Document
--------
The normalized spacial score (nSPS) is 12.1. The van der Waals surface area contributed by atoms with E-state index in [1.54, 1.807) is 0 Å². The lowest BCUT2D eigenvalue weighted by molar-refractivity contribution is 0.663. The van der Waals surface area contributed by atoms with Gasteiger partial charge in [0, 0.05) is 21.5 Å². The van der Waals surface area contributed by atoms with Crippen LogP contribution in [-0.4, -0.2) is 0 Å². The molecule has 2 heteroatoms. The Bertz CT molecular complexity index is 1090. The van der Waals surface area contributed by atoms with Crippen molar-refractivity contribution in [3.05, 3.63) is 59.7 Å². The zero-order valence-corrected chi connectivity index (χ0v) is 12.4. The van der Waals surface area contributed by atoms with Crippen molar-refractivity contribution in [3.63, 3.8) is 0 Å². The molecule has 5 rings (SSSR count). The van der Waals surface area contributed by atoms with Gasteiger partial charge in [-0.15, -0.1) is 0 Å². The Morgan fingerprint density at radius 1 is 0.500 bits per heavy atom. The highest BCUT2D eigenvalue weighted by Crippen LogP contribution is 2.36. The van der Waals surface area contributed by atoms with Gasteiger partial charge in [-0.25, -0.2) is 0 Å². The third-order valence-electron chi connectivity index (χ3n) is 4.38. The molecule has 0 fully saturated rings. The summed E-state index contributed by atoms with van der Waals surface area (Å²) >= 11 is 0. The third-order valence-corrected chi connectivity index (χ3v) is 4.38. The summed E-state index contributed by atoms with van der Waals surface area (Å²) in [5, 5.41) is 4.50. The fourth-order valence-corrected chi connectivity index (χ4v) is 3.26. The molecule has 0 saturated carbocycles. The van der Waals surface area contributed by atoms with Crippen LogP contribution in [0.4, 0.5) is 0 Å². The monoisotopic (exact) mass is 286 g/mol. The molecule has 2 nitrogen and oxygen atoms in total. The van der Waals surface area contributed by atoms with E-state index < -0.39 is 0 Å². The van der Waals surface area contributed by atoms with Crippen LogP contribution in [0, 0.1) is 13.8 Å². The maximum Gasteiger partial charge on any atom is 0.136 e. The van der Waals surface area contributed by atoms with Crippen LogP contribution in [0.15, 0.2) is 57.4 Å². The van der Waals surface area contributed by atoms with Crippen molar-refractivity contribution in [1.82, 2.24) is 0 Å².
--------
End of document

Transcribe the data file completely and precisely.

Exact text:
The normalized spacial score (nSPS) is 12.1. The van der Waals surface area contributed by atoms with E-state index in [1.54, 1.807) is 0 Å². The lowest BCUT2D eigenvalue weighted by molar-refractivity contribution is 0.663. The van der Waals surface area contributed by atoms with Gasteiger partial charge in [0, 0.05) is 21.5 Å². The van der Waals surface area contributed by atoms with Crippen LogP contribution in [-0.4, -0.2) is 0 Å². The molecule has 2 heteroatoms. The Bertz CT molecular complexity index is 1090. The van der Waals surface area contributed by atoms with Crippen molar-refractivity contribution in [3.05, 3.63) is 59.7 Å². The zero-order valence-corrected chi connectivity index (χ0v) is 12.4. The van der Waals surface area contributed by atoms with Crippen molar-refractivity contribution in [3.63, 3.8) is 0 Å². The molecule has 5 rings (SSSR count). The van der Waals surface area contributed by atoms with Gasteiger partial charge in [-0.15, -0.1) is 0 Å². The Morgan fingerprint density at radius 1 is 0.500 bits per heavy atom. The highest BCUT2D eigenvalue weighted by Crippen LogP contribution is 2.36. The van der Waals surface area contributed by atoms with Gasteiger partial charge in [-0.25, -0.2) is 0 Å². The third-order valence-electron chi connectivity index (χ3n) is 4.38. The molecule has 0 fully saturated rings. The summed E-state index contributed by atoms with van der Waals surface area (Å²) >= 11 is 0. The third-order valence-corrected chi connectivity index (χ3v) is 4.38. The summed E-state index contributed by atoms with van der Waals surface area (Å²) in [5, 5.41) is 4.50. The fourth-order valence-corrected chi connectivity index (χ4v) is 3.26. The molecule has 0 saturated carbocycles. The van der Waals surface area contributed by atoms with Crippen LogP contribution in [0.4, 0.5) is 0 Å². The monoisotopic (exact) mass is 286 g/mol. The molecule has 2 nitrogen and oxygen atoms in total. The van der Waals surface area contributed by atoms with E-state index < -0.39 is 0 Å². The van der Waals surface area contributed by atoms with Crippen LogP contribution in [0, 0.1) is 13.8 Å². The maximum Gasteiger partial charge on any atom is 0.136 e. The van der Waals surface area contributed by atoms with Crippen LogP contribution in [0.15, 0.2) is 57.4 Å². The van der Waals surface area contributed by atoms with Crippen molar-refractivity contribution in [1.82, 2.24) is 0 Å².